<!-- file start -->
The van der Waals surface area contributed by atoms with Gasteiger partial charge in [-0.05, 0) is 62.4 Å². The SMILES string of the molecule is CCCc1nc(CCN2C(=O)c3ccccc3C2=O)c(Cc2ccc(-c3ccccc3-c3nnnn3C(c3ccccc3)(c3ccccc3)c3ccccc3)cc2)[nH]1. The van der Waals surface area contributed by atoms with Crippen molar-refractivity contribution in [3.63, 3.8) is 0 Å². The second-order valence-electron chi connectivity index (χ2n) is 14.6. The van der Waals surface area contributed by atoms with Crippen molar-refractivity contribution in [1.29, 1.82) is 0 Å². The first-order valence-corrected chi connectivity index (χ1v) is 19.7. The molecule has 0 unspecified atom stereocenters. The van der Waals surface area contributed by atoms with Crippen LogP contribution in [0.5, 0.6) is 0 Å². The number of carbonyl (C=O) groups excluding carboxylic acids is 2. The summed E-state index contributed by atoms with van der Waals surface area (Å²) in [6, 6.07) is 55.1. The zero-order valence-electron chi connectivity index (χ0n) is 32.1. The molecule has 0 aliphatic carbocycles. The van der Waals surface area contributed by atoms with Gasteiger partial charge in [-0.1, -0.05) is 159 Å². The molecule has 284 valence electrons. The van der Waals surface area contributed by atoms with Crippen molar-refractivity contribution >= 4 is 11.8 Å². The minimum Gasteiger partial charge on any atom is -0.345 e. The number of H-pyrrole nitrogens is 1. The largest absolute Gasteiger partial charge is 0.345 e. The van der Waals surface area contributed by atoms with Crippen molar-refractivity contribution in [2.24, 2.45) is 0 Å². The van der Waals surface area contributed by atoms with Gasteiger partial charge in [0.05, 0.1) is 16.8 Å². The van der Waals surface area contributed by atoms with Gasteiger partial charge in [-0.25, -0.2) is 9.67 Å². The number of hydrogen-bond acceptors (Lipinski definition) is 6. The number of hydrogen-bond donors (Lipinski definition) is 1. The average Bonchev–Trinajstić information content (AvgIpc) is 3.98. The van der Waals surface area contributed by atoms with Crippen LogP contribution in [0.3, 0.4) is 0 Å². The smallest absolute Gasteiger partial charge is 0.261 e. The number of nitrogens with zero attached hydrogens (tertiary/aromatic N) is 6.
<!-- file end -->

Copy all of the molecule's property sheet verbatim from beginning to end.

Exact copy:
The van der Waals surface area contributed by atoms with Gasteiger partial charge in [-0.05, 0) is 62.4 Å². The SMILES string of the molecule is CCCc1nc(CCN2C(=O)c3ccccc3C2=O)c(Cc2ccc(-c3ccccc3-c3nnnn3C(c3ccccc3)(c3ccccc3)c3ccccc3)cc2)[nH]1. The van der Waals surface area contributed by atoms with Crippen molar-refractivity contribution in [3.63, 3.8) is 0 Å². The second-order valence-electron chi connectivity index (χ2n) is 14.6. The van der Waals surface area contributed by atoms with Crippen molar-refractivity contribution in [1.29, 1.82) is 0 Å². The first-order valence-corrected chi connectivity index (χ1v) is 19.7. The molecule has 0 unspecified atom stereocenters. The van der Waals surface area contributed by atoms with Crippen LogP contribution in [0.5, 0.6) is 0 Å². The number of carbonyl (C=O) groups excluding carboxylic acids is 2. The summed E-state index contributed by atoms with van der Waals surface area (Å²) in [6, 6.07) is 55.1. The zero-order valence-electron chi connectivity index (χ0n) is 32.1. The molecule has 0 aliphatic carbocycles. The van der Waals surface area contributed by atoms with Gasteiger partial charge in [-0.1, -0.05) is 159 Å². The molecule has 284 valence electrons. The van der Waals surface area contributed by atoms with Crippen molar-refractivity contribution >= 4 is 11.8 Å². The minimum Gasteiger partial charge on any atom is -0.345 e. The number of H-pyrrole nitrogens is 1. The largest absolute Gasteiger partial charge is 0.345 e. The van der Waals surface area contributed by atoms with Crippen molar-refractivity contribution in [2.24, 2.45) is 0 Å². The van der Waals surface area contributed by atoms with Gasteiger partial charge in [0.05, 0.1) is 16.8 Å². The van der Waals surface area contributed by atoms with Gasteiger partial charge in [-0.25, -0.2) is 9.67 Å². The number of hydrogen-bond acceptors (Lipinski definition) is 6. The number of hydrogen-bond donors (Lipinski definition) is 1. The average Bonchev–Trinajstić information content (AvgIpc) is 3.98. The van der Waals surface area contributed by atoms with Crippen LogP contribution in [0.3, 0.4) is 0 Å². The smallest absolute Gasteiger partial charge is 0.261 e. The number of nitrogens with zero attached hydrogens (tertiary/aromatic N) is 6.